Is Target getting its mojo back?
According to its chairman and chief executive officer, Brian Cornell, it’s showing the right signs but not quite there yet.
“Traffic is back in our stores. We had three quarters in a row of positive comps. Our digital business is growing at twice the rate of the industry, and recently our share price has been at an all-time company high,” Cornell said at the WWD CEO Summit. “While we are really proud of the progress, I tell our team every single day we are just getting started. We have a lot of work to do. We need to make sure we sustain momentum and return to growth.
“It wasn’t that long ago that many people were asking ‘has Target lost its mojo?’ Even members of our own team were questioning were our best days in our own rear-view mirror.…I can tell given our scorecard today, [the answer] is emphatically no.”
Outlining the mission, Cornell suggested he wants Target to be commonly referred to “Tarshay,” a nickname that surfaced in Diluth, Minn., in 1962, around the time the company was founded, Cornell said, and one that evokes style. “We have to both fix and address the retail fundamentals of our business and begin to innovate for the future. We have to stand boldly for style and double down our efforts, to make sure we elevate assortment, and the shopping experience.”
Outlining how the $73 billion Target can regain its mojo, Cornell cited:
- Spending more than $1 billion modernizing the supply chain and technology this year to provide a “great guest experience,” whether they shop in store or online, and insuring the point-of-sale system is right.
- Modernizing the supply chain. “We operate one of the largest supply-chain systems anywhere in the world, but the reality is it was built for a different time, when it was all about supplying stores,” Cornell said. “We are working to modernize our supply-chain capabilities, to meet this on-demand shopping environment,” including shipping online orders from store inventories and providing pick-up or online orders in the stores.
- Localizing assortments. “Localization and personalization in today’s environment is critically important. We are starting to test localization with a handful of stores in Chicago. It’s really 77 different neighborhoods, and what works in one neighborhood may not actually work in another.”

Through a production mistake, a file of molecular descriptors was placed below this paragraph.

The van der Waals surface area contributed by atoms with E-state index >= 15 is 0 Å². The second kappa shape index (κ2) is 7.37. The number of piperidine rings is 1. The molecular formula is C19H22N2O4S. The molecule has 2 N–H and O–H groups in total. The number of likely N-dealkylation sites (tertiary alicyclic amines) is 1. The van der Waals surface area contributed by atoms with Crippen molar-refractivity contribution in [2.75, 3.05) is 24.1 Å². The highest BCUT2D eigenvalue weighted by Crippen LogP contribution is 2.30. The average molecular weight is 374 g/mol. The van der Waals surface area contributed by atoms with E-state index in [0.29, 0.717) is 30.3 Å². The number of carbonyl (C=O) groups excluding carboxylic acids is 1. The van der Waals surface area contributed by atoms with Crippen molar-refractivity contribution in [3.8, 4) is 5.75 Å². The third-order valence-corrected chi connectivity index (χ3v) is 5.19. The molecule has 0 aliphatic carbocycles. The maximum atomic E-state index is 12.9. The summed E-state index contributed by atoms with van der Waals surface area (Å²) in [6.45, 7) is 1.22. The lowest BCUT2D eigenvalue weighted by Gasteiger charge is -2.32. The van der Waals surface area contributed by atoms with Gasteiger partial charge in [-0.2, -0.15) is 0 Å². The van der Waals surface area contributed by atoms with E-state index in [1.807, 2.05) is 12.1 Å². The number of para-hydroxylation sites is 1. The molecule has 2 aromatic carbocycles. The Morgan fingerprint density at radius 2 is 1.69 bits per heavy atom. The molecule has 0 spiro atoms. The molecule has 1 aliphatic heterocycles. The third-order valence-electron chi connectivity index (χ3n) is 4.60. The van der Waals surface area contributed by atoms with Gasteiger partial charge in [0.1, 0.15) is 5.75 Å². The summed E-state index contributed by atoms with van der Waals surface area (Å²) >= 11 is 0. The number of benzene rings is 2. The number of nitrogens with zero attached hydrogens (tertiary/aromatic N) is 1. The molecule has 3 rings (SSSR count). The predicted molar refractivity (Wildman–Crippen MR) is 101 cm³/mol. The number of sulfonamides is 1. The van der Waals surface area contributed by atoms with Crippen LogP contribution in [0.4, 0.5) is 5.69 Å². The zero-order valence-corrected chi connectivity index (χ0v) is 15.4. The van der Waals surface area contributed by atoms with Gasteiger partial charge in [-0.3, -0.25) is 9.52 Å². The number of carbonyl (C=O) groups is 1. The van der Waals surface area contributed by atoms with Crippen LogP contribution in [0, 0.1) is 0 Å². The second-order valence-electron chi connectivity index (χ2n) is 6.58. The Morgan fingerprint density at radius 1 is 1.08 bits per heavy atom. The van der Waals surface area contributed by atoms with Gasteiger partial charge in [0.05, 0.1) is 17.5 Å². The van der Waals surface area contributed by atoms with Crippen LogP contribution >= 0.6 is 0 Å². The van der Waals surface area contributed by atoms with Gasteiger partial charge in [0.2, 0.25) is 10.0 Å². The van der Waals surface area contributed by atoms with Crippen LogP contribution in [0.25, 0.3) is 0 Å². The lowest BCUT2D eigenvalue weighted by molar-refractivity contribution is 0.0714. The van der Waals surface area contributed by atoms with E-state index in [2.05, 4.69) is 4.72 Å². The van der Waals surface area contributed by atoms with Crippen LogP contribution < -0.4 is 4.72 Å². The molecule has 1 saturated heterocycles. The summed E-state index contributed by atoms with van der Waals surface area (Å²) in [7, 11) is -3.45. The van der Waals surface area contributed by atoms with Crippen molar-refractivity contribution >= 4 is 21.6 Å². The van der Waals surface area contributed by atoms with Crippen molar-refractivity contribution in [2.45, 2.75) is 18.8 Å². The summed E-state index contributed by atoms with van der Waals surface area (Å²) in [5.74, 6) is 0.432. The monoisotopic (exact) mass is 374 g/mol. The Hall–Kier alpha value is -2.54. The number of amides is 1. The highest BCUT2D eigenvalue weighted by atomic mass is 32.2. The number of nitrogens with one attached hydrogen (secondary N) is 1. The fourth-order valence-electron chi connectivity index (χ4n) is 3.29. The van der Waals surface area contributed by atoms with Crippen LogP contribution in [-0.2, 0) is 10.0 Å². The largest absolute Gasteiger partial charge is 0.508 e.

- Improving in-stock positions. “It is the single biggest pain point we still face with our guests, whether they are shopping in-store on online.”
- Building new, flexible formats. “I am watching consumers move back to city centers,” Cornell said. “We have to be there as they move back to these new neighborhoods so we are building new flexible formats. We have a very aggressive plan to enter these urban markets. We want to make sure we get the right assortments, the right locations, but we have seen some terrific responses as we opened up some stores in Boston next to Fenway Park, in the South Bay area, in San Francisco or just last week in Chicago.” Originally, smaller formats were called CityTarget and Target Express, then in April, they were rebranded simply as Target.
- Operating more efficiently. “We have to control our costs, simplify our organization. We have to set really clear priorities, and unlock the fuel to invest in future growth initiatives.” Recently, John Mulligan was promoted to a new role as executive vice president and chief operating officer, and Anu Gupta was named senior vice president of operational excellence to lead a team in simplifying and optimizing processes.
- Thinking differently about merchandise and “doubling down” on signature categories, including baby, kids’ and style. “We are and always will be a broad, multicategory retailer, but we had to explain to the organization not all categories have the same role and purpose for the guests.”
Before he joined Target in August 2014, Cornell, who was ceo of PepsiCo Americas Foods, broke the news to his daughter, then seven years old. “She grew up in a PepsiCo household and I had to tell her I decided to leave PepsiCo to work at Target. I expected an emotional backlash, but she simply looked at me and said, ‘Dad, I love Target. They offer great style. But lately dad, I don’t hear my friends talking about Target as often.’ I knew she wasn’t alone.”